There are many instances where a fully custom connector is the only reasonable choice. For one, standard connectors might not be able to meet rugged operating requirements. In those cases, you would need to ruggedize a standard connector style, which means working with a manufacturer on a custom design.

Other reasons to choose a custom connector include intentionally limiting interoperability, consolidating power and signal to meet size requirements, and replacing an out-of-stock connector.

There are also scenarios where a custom connector is a better choice even when a standard connector could be used:

  • Pinout customization - One of the main advantages is the ability to customize the pinout and pin count. This can allow power and ground to be placed on the same connector as signal to reduce the total number of required cables. Future-proofing is also possible with these connectors.
  • Material selection - The materials used in the connector and cable assembly can also be selected and customized to hit specific operating targets. Tougher materials can be used, or over-molded cable assemblies can be used, to ensure the connector is more rugged.
  • Custom form factor - The z-axis profile, overall size of the connector, keying and retention mechanisms, and shape of the receptacle can all be customized within limits. This makes custom connectors useful in tight spaces or with unique enclosures where a standard connector will not fit.

The most obvious advantage of a custom connector is the ability to beat operating limits of a standard connector. For example, a standard form factor could be used, but the connector could be re-engineered to provide higher power ratings. These modified connectors can also be designed to satisfy IP66 or IP67 requirements so that they can withstand exposure to debris and moisture during operation.

But don’t overlook the advantages of flexibility. With a custom connector, you have far more freedom to adapt the form factor and operating requirements to the end design, rather than adapting a system to fit an existing standardized connector product.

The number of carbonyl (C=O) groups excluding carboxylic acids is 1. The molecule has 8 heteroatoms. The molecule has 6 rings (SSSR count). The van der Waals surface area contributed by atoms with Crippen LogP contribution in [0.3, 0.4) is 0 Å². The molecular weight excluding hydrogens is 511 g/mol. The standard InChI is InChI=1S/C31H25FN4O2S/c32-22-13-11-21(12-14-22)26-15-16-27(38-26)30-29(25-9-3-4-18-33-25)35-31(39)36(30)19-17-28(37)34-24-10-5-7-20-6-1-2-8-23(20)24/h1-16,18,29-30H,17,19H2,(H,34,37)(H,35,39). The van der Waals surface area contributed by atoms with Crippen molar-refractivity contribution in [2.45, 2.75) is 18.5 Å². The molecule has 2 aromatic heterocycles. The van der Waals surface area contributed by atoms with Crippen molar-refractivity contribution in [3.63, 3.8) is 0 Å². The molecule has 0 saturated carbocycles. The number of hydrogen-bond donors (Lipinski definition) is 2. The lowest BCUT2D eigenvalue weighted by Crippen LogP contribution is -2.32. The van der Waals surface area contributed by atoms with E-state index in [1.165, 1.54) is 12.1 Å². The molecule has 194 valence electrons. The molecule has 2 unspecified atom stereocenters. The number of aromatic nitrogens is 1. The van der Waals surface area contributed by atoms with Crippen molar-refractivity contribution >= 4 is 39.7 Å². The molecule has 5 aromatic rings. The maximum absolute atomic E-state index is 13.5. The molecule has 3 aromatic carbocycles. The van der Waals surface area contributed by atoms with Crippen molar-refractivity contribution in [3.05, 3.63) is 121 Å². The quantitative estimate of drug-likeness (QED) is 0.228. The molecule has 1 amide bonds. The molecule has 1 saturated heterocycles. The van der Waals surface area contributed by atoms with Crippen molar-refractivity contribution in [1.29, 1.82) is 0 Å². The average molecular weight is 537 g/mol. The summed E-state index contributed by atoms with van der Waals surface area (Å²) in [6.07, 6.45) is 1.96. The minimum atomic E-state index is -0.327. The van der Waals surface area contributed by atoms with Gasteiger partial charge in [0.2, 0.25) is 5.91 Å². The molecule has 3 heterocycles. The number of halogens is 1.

A potential drawback is supply chain risk. Custom connectors do not have drop-in replacements, so be sure to consider your vendor’s manufacturing capacity.

Custom Connectors Done Right

If you opt to use a custom connector, you can design a totally custom connector assembly, or you can take a modular approach.

Whether custom or standard connectors are used, the materials matter. Stainless steel is an excellent option as this material provides corrosion resistance, and it can withstand mechanical damage, extreme temperatures, and moisture ingress if the right insulating materials are used. Modular D-sub backshells and push-pull connectors are popular connector styles that are available in stainless steel and other tough materials.

If you opt for a totally custom connector for rugged electronics, then it’s best to contact a manufacturer that specializes in these connectors. An experienced vendor can help ruggedize your connector design and ensure you hit performance specs regarding power, signal conductor count, ingress protection, ESD/EMI shielding, keying and retention, and rugged materials.

Your vendor should also be capable of adapting a custom connector from standard form factors (RJ45, D-sub, etc.) with tougher materials like stainless steel, which will provide some level of interoperability with other systems.

When you need to find standard or custom connector options for rugged electronics, look to Norcomp. Our product lines are Rugged Environment Certified (REC) and ready to take on tough assignments Custom connector options can be built IP66 or IP67 ratings to ensure maximum reliability.

Contact Norcomp today to learn more about our standard or custom interconnect solutions.

  Go Back